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Risk of Adverse Obstetric and Neonatal Outcomes by Maternal Age: Quantifying Individual and Population Level Risk Using Routine UK Maternity Data.

Risk of Adverse Obstetric and Neonatal Outcomes by Maternal Age: Quantifying Individual and Population Level Risk Using Routine UK Maternity Data.
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Oakley L, Penn N, Pipi M, Oteng-Ntim E, Doyle P,


Oakley L, Penn N, Pipi M, Oteng-Ntim E, Doyle P, (click to view)

Oakley L, Penn N, Pipi M, Oteng-Ntim E, Doyle P,

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PloS one 2016 Oct 711(10) e0164462 doi 10.1371/journal.pone.0164462
Abstract
OBJECTIVE
The objective of this study was to investigate whether moderately increased maternal age is associated with obstetric and neonatal outcome in a contemporary population, and to consider the possible role of co-morbidities in explaining any increased risk.

STUDY DESIGN
Secondary analysis of routinely collected data from a large maternity unit in London, UK. Data were available on 51,225 singleton deliveries (≥22 weeks) occurring to women aged ≥20 between 2004 and 2012. Modified Poisson regression was used to estimate risk ratios for the association between maternal age and obstetric and neonatal outcome (delivery type, postpartum haemorrhage, stillbirth, low birthweight, preterm birth, small for gestational age, neonatal unit admission), using the reference group 20-24 years. Population attributable fractions were calculated to quantify the population impact.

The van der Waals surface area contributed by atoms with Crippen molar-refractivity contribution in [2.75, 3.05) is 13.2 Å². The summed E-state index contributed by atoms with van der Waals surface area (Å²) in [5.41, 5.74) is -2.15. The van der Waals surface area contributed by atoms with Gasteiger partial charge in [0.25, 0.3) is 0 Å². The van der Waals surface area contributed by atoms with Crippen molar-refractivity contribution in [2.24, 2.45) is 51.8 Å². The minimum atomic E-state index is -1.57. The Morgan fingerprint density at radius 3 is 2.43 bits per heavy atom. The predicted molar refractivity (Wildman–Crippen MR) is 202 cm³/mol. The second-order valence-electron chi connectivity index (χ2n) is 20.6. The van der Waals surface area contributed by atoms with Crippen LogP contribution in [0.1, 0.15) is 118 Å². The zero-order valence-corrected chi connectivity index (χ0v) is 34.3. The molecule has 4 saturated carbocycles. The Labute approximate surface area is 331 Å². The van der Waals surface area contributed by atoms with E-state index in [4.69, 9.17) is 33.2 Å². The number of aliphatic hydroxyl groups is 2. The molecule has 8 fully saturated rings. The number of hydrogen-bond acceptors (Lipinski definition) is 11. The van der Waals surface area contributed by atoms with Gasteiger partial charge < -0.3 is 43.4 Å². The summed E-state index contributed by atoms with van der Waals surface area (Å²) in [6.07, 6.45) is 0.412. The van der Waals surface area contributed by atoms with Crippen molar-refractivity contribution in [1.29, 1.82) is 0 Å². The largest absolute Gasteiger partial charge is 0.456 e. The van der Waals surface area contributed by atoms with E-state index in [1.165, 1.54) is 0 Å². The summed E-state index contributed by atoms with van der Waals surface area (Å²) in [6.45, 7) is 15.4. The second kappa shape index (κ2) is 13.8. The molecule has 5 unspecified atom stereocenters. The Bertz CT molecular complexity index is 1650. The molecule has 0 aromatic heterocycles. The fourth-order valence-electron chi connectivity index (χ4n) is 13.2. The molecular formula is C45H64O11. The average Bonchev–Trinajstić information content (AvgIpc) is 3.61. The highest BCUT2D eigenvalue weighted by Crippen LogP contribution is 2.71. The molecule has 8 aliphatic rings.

RESULTS
We found an association between increasing maternal age and major postpartum haemorrhage (≥1000ml blood loss) (RR 1.36 95% CI 1.18-1.57 for age 25-29 rising to 2.41 95% CI 2.02-2.88 for age ≥40). Similar trends were observed for caesarean delivery, most notably for elective caesareans (RR 1.64 95% CI 1.36-1.96 for age 25-29 rising to 4.94 95% CI 4.09-5.96 for age ≥40). There was evidence that parity modified this association, with a higher prevalence of elective caesarean delivery in older nulliparous women. Women aged ≥35 were at increased risk of low birthweight and preterm birth. We found no evidence that the risk of stillbirth, small for gestational age, or neonatal unit admission differed by maternal age.

CONCLUSIONS
Our results suggest a gradual increase in the risk of caesarean delivery and postpartum haemorrhage from age 25, persisting after taking into account maternal BMI, hypertension and diabetes. The risk of low birthweight and preterm birth was elevated in women over 35. Further research is needed to understand the reasons behind the high prevalence of elective caesarean delivery in nulliparous older mothers.

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